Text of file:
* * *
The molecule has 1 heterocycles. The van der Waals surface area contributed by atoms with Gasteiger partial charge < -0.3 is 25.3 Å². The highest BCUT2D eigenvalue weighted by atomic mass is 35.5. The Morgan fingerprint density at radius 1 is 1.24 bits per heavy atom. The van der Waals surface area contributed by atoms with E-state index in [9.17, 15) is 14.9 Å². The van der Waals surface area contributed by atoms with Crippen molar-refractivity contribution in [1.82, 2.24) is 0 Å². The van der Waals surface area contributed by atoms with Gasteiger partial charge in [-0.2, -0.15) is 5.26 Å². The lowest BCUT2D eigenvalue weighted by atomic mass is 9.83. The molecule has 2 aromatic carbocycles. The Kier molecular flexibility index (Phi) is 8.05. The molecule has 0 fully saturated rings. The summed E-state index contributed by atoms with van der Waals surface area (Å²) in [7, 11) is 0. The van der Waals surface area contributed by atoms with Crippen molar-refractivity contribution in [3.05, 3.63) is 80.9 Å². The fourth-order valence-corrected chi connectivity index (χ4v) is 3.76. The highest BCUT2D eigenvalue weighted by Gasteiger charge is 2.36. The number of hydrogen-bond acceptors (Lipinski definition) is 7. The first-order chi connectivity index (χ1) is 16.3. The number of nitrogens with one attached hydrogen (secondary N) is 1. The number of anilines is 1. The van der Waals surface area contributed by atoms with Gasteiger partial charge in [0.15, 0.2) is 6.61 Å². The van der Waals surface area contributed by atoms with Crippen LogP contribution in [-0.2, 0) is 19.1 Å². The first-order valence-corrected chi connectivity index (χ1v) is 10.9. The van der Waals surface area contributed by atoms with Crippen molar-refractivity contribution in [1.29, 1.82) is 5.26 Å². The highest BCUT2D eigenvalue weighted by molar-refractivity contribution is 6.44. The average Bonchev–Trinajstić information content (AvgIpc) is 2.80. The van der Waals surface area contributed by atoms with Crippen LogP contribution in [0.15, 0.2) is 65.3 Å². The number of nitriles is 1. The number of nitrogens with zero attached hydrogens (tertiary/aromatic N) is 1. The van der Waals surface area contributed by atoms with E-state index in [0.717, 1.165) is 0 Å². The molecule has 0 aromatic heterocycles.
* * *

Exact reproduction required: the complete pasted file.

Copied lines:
The molecule has 1 heterocycles. The van der Waals surface area contributed by atoms with Gasteiger partial charge < -0.3 is 25.3 Å². The highest BCUT2D eigenvalue weighted by atomic mass is 35.5. The Morgan fingerprint density at radius 1 is 1.24 bits per heavy atom. The van der Waals surface area contributed by atoms with E-state index in [9.17, 15) is 14.9 Å². The van der Waals surface area contributed by atoms with Crippen molar-refractivity contribution in [1.82, 2.24) is 0 Å². The van der Waals surface area contributed by atoms with Gasteiger partial charge in [-0.2, -0.15) is 5.26 Å². The lowest BCUT2D eigenvalue weighted by atomic mass is 9.83. The molecule has 2 aromatic carbocycles. The Kier molecular flexibility index (Phi) is 8.05. The molecule has 0 fully saturated rings. The summed E-state index contributed by atoms with van der Waals surface area (Å²) in [7, 11) is 0. The van der Waals surface area contributed by atoms with Crippen molar-refractivity contribution in [3.05, 3.63) is 80.9 Å². The fourth-order valence-corrected chi connectivity index (χ4v) is 3.76. The highest BCUT2D eigenvalue weighted by Gasteiger charge is 2.36. The number of hydrogen-bond acceptors (Lipinski definition) is 7. The first-order chi connectivity index (χ1) is 16.3. The number of nitrogens with one attached hydrogen (secondary N) is 1. The number of anilines is 1. The van der Waals surface area contributed by atoms with Gasteiger partial charge in [0.15, 0.2) is 6.61 Å². The van der Waals surface area contributed by atoms with Crippen LogP contribution in [-0.2, 0) is 19.1 Å². The first-order valence-corrected chi connectivity index (χ1v) is 10.9. The van der Waals surface area contributed by atoms with Crippen molar-refractivity contribution in [1.29, 1.82) is 5.26 Å². The highest BCUT2D eigenvalue weighted by molar-refractivity contribution is 6.44. The average Bonchev–Trinajstić information content (AvgIpc) is 2.80. The van der Waals surface area contributed by atoms with Crippen LogP contribution in [0.15, 0.2) is 65.3 Å². The number of nitriles is 1. The number of nitrogens with zero attached hydrogens (tertiary/aromatic N) is 1. The van der Waals surface area contributed by atoms with E-state index in [0.717, 1.165) is 0 Å². The molecule has 0 aromatic heterocycles.